I’m scratching my head as to why the futurians directly involved themselves in Custer’s demise. The man was fated to lose either way. Aside from avoiding being scalped (Easy! I know that’s not entirely accurate), I surmise that they had to bide their time before the next jump. Thus, they proved themselves the Lakota’s saviours. What a slap in the face for Simon!! He got a piece of the action but not a piece of [censored!] Natch
Claim to shame: Historical records indicate that Custer only had 208 troops versus the varying number of 2000-3000 warriors. The crushing defeat and gruesome demise overshadow all of his other accomplishments.
Neglecting one’s duty: It is reported that Frederick Benteen did not respond quickly enough to Custer’s orders to provide extra ammunition. This may have contributed to the infamous Last Stand. He provides narration during the bloodbath. The fact that he comments on disobedience among the soldiers is highly ironic.
Pocahontas she is not! Who is this alluring Amerindian?
Running Man: Definitely not James’ native appellation.
Brian Phillipson must be a history buff! Why else produce a series rich in possibilities?? I myself have a mild fascination with the subject and am excellent at recalling specific dates. It is unfair to Mr. Phillipson to providing my second critique without having read his six stepping stones. Nevertheless, I see the mischievous nature prevalent in the two protagonists. They may work for a serious organization and have the most paramount responsibility but why not let your hair down while at it?? The situations themselves are outrageous. Therefore, the coping mechanism should equate that.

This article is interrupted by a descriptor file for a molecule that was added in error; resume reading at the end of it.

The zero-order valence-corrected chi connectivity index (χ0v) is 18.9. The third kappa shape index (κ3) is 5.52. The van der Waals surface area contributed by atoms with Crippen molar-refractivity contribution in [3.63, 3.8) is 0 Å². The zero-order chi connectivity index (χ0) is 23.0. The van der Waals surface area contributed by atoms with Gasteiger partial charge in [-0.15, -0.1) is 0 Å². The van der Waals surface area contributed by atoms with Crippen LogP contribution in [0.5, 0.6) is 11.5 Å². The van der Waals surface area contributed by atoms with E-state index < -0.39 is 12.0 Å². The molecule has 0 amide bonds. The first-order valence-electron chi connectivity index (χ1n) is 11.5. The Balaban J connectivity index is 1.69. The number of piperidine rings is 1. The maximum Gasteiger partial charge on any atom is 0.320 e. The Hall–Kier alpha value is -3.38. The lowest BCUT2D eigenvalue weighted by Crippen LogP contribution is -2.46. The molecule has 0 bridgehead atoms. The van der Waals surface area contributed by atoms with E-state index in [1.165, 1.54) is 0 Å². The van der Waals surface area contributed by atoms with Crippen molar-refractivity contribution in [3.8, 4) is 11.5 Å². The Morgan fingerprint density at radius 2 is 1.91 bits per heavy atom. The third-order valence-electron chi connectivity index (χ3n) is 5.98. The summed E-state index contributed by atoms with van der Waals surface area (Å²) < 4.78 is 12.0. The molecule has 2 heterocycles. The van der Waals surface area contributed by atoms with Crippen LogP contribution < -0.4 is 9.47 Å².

I enjoy the meta-textual context in the main story and the epilogue. James broke the number one rule (or whatever number it is): he told Custer point blank [pun intended!] that he and James are timewalkers. My eyebrows almost hit my hair when Jimbo realizes that the Umbrella Man is a time traveller :0 Was the lead singer on drugs or completely sober?? There has to be a follow-up to this!!
Alex Cormack killed it. Literally! He provides five glorious gory-ous pages of ultra-violence!! Sixty blood-soaked panels in all. He must have gone to the O.R. for severe hand cramping. I cringed. I squirmed. I convulsed. Both sides received their due. Custer’s look of fear and confusion is the ultimate antithesis for an established veteran. A parade of prizes for illustrating 10,000 Little Indians!!
Ashley Cormack assists her husband most skillfully. She still must be seeing red after splattering those sixty panels. Custer’s blondness stands out. His smirk is short-lived.
Alex Murillo gets to relive his childhood with the progressive POW!s The dialogue and narration boxes leave much wiggle room. I find the font a bit too small and wonder about the enormous space within the thought bubbles.
What comes next? The time and place indicate Baltimore, MD, 1849. Without looking up anything, I already know that they will pay a visit to Edgar Allan Poe four days before he departs this plane of existence. SPOILER!! Having an English degree comes in handy >_^ Here’s to more time out of joint. I give this tale another 9.5 bullets.
This review was made possible thanks to my abso fave local comic shop: